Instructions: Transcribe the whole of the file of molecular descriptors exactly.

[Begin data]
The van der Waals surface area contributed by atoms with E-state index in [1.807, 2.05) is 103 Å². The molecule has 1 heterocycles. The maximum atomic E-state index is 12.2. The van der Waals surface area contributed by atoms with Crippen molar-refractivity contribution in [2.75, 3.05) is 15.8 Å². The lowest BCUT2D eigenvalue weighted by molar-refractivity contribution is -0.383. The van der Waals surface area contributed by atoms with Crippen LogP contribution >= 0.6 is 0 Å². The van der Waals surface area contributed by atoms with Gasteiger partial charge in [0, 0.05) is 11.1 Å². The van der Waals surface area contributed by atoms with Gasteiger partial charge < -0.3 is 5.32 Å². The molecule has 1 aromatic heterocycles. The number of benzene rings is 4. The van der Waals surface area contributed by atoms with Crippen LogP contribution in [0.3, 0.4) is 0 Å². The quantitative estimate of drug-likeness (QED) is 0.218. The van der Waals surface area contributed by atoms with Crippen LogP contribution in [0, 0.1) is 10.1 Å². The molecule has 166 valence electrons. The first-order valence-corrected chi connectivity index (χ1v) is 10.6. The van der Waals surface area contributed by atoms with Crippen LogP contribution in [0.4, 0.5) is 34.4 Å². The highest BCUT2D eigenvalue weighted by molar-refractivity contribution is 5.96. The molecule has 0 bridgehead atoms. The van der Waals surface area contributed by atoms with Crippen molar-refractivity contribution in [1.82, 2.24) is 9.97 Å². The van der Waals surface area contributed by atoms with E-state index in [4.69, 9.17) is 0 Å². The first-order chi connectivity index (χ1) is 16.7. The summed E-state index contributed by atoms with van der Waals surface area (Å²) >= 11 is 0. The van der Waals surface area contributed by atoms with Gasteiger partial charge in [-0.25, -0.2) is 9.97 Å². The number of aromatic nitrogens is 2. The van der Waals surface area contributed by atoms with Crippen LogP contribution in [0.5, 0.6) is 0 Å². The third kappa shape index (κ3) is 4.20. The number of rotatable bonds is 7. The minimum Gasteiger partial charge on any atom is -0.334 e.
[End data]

The van der Waals surface area contributed by atoms with E-state index in [1.807, 2.05) is 103 Å². The molecule has 1 heterocycles. The maximum atomic E-state index is 12.2. The van der Waals surface area contributed by atoms with Crippen molar-refractivity contribution in [2.75, 3.05) is 15.8 Å². The lowest BCUT2D eigenvalue weighted by molar-refractivity contribution is -0.383. The van der Waals surface area contributed by atoms with Crippen LogP contribution >= 0.6 is 0 Å². The van der Waals surface area contributed by atoms with Gasteiger partial charge in [0, 0.05) is 11.1 Å². The van der Waals surface area contributed by atoms with Gasteiger partial charge < -0.3 is 5.32 Å². The molecule has 1 aromatic heterocycles. The number of benzene rings is 4. The van der Waals surface area contributed by atoms with Crippen LogP contribution in [0.3, 0.4) is 0 Å². The quantitative estimate of drug-likeness (QED) is 0.218. The van der Waals surface area contributed by atoms with Crippen LogP contribution in [0, 0.1) is 10.1 Å². The molecule has 166 valence electrons. The first-order valence-corrected chi connectivity index (χ1v) is 10.6. The van der Waals surface area contributed by atoms with Crippen LogP contribution in [0.4, 0.5) is 34.4 Å². The highest BCUT2D eigenvalue weighted by molar-refractivity contribution is 5.96. The molecule has 0 bridgehead atoms. The van der Waals surface area contributed by atoms with Crippen molar-refractivity contribution in [1.82, 2.24) is 9.97 Å². The van der Waals surface area contributed by atoms with E-state index in [4.69, 9.17) is 0 Å². The first-order chi connectivity index (χ1) is 16.7. The summed E-state index contributed by atoms with van der Waals surface area (Å²) >= 11 is 0. The van der Waals surface area contributed by atoms with Gasteiger partial charge in [-0.25, -0.2) is 9.97 Å². The number of aromatic nitrogens is 2. The van der Waals surface area contributed by atoms with Crippen LogP contribution in [0.5, 0.6) is 0 Å². The third kappa shape index (κ3) is 4.20. The number of rotatable bonds is 7. The minimum Gasteiger partial charge on any atom is -0.334 e.